January 1 marks the day when copyrights to certain works expire in the United States, as well as in other countries around the world. Under the United States Copyright Term Extension Act, books, movies and other works released or published in 1927 enter the public domain this year.
What does this mean for you?
When something enters the public domain, anyone can legally use or reference those works without permission. That means these beloved works are now freely available to build on, revise or use for new publications without needing permission from the estate or original copyright owner. You are free to riff, record and publish new interpretations and use all these works word-for-word to your heart’s content. I’m especially excited about the new rush of films that are now free and open to everyone!
Super Cool Silent Films
Internet Archivists and YouTubers rejoice! Some of the smash-hit films of the silent era are finally free! I am a huge fan of early filmmaking and, as a Clara Bow admirer, some of her iconic roles are finally available to watch and post online. Bow became one of the faces of the decade in her 1927 release, It, which propelled viewers to the movie houses to watch Children of Divorce, Hula and Get Your Man. The year also marked one of Bow’s best-known roles in the film Wings—the first movie to win what would become the Academy Award for best picture. Clara Bow’s body of work that year became some of the strongest in her acting career. Another film on her roster, Rough House Rosie, was also released in 1927 and, while out of copyright, is considered one of the lost films of the era.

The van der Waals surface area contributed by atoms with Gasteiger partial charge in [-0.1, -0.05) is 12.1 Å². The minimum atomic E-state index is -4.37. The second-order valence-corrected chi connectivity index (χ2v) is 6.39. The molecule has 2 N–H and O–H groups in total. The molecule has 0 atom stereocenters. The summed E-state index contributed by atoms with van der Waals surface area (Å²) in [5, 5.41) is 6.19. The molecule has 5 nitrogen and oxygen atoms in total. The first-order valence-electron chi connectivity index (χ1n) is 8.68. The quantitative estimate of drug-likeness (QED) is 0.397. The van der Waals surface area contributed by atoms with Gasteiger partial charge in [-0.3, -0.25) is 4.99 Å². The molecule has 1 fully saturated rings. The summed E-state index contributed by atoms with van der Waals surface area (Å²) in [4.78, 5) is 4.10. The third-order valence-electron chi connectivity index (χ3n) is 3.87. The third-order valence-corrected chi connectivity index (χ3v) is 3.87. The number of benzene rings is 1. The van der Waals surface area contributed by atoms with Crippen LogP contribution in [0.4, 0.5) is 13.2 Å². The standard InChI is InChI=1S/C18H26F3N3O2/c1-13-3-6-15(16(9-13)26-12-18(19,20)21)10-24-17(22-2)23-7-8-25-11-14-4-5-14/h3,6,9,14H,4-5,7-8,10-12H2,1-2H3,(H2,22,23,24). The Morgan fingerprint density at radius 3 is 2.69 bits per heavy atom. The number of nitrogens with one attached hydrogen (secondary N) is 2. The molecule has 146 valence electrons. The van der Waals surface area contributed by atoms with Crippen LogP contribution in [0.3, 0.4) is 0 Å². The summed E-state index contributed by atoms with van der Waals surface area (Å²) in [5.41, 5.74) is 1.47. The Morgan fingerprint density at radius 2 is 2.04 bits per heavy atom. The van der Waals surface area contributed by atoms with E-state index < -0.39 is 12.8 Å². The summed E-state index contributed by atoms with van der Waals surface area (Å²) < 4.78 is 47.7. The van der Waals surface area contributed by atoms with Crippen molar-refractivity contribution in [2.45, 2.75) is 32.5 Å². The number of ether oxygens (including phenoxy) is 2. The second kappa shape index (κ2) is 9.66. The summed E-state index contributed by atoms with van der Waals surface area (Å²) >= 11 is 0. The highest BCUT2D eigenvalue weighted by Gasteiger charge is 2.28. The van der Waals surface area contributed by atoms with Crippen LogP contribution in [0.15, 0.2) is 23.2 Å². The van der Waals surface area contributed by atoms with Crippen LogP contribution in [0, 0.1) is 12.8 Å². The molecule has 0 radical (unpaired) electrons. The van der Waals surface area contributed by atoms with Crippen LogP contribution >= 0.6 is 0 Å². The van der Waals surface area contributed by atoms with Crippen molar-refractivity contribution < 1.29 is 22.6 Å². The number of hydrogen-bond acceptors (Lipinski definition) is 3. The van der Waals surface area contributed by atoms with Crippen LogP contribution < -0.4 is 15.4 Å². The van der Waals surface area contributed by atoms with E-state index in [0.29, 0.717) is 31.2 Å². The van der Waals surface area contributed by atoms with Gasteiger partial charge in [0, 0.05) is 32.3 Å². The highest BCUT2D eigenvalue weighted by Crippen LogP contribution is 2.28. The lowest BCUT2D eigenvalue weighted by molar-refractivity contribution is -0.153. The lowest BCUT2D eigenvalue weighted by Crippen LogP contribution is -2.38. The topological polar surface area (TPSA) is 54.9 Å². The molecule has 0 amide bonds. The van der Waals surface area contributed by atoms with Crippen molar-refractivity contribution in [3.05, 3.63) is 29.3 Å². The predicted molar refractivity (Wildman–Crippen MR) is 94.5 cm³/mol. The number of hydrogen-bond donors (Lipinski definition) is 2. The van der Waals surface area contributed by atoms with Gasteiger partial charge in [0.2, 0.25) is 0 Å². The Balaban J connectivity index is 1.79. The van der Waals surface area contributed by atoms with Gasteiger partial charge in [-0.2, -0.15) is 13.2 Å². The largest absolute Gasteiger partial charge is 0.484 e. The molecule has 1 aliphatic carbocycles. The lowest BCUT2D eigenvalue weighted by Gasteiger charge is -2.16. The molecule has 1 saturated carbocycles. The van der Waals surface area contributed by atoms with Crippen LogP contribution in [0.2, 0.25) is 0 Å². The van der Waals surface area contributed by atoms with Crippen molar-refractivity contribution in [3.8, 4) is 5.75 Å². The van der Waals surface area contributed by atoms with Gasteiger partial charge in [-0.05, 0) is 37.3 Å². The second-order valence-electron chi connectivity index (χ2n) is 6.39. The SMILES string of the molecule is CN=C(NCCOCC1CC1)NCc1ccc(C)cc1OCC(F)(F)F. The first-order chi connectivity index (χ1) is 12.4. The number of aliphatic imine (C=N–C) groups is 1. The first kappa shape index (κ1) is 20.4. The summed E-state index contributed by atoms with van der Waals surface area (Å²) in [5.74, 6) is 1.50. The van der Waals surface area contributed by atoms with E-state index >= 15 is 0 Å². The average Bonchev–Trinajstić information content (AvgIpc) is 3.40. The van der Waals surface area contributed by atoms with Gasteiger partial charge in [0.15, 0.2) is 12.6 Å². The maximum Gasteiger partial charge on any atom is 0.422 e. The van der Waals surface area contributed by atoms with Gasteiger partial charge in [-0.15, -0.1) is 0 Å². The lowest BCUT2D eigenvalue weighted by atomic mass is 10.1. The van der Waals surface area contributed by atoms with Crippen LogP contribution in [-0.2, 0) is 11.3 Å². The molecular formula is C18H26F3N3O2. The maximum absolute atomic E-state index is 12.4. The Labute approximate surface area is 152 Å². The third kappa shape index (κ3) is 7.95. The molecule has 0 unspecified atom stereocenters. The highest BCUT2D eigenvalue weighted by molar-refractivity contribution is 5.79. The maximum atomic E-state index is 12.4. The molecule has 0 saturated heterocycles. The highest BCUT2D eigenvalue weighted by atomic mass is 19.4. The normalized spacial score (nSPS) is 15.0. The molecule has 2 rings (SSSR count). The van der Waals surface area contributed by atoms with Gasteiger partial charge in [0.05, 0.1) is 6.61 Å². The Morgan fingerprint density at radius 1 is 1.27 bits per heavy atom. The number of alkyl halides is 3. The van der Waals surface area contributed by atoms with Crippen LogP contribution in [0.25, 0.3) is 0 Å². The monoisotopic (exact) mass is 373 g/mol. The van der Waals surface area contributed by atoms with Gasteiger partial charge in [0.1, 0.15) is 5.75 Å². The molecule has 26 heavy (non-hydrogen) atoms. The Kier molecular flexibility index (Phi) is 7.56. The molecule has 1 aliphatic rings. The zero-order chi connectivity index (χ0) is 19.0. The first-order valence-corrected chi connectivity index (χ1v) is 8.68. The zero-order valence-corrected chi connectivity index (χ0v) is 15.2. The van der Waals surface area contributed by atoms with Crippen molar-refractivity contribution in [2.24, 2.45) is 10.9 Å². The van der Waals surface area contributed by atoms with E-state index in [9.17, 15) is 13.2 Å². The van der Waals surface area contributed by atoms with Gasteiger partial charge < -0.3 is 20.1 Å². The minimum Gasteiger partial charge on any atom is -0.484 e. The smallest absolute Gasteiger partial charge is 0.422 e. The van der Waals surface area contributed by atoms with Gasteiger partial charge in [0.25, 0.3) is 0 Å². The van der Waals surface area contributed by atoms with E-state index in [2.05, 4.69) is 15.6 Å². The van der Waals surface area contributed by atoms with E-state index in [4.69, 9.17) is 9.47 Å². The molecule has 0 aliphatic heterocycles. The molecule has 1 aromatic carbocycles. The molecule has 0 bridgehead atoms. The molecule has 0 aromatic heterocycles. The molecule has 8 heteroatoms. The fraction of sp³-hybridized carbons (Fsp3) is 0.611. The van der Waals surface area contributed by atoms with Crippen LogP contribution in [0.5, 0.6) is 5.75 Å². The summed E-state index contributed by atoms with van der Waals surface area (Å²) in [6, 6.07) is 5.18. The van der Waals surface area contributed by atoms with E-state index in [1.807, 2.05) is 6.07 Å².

Films Lost to Time
A staggering number of early films have become lost to time. In addition to Clara Bow’s 1927 Rough House Rosie, another lost title is London After Midnight, a silent mystery horror movie starring Lon Chaney. Sadly, London After Midnight was destroyed in the 1965 MGM vault fire, along with hundreds of other rare and early films. From the newspaper reviews and magazine articles, the plot involves vampires suspected of committing a series of murders. The movie was last seen in the 1950s, so a byplay of the plot is fuzzy at best. Where production stills and posters survive, they sadly do not replace the original. And why would MGM only have one copy? Really? Keep an eye out for this film while browsing through garage and estate sales. You just might find a lost horror classic!
Also joining public domain land this year are notable films Metropolis, The Jazz Singer, The Lodger: A Story of the London Fog (Alfred Hitchcock’s first thriller), Chicago (later adapted into the Broadway musical and movie), The King of Kings (directed by Cecil B. DeMille), Tarzan and the Golden Lion, Casey at the Bat, When Boys Leave Home, Uncle Tom’s Cabin, The Battle of the Century (starring comedy legends Laurel and Hardy), Upstream (directed by John Ford) and comedy star Harold Lloyd’s classic The Kid Brother.
More to Enjoy
If you’re looking for a larger-than-life early film experience, we are hosting an upcoming movie night with Chicago Silent Film Society organist Jay Warren on Thursday, May 18, at 6:30 p.m. in Meeting Room A. Attendees can enjoy free popcorn and Jay’s live musical accompaniment for Douglas Fairbanks’ adventure film The Iron Mask. This is a drop-in event with no registration required!
Want to learn more about Public Domain releases this year? Check out a great article posted by Smithsonian Magazine!
See You At The Library!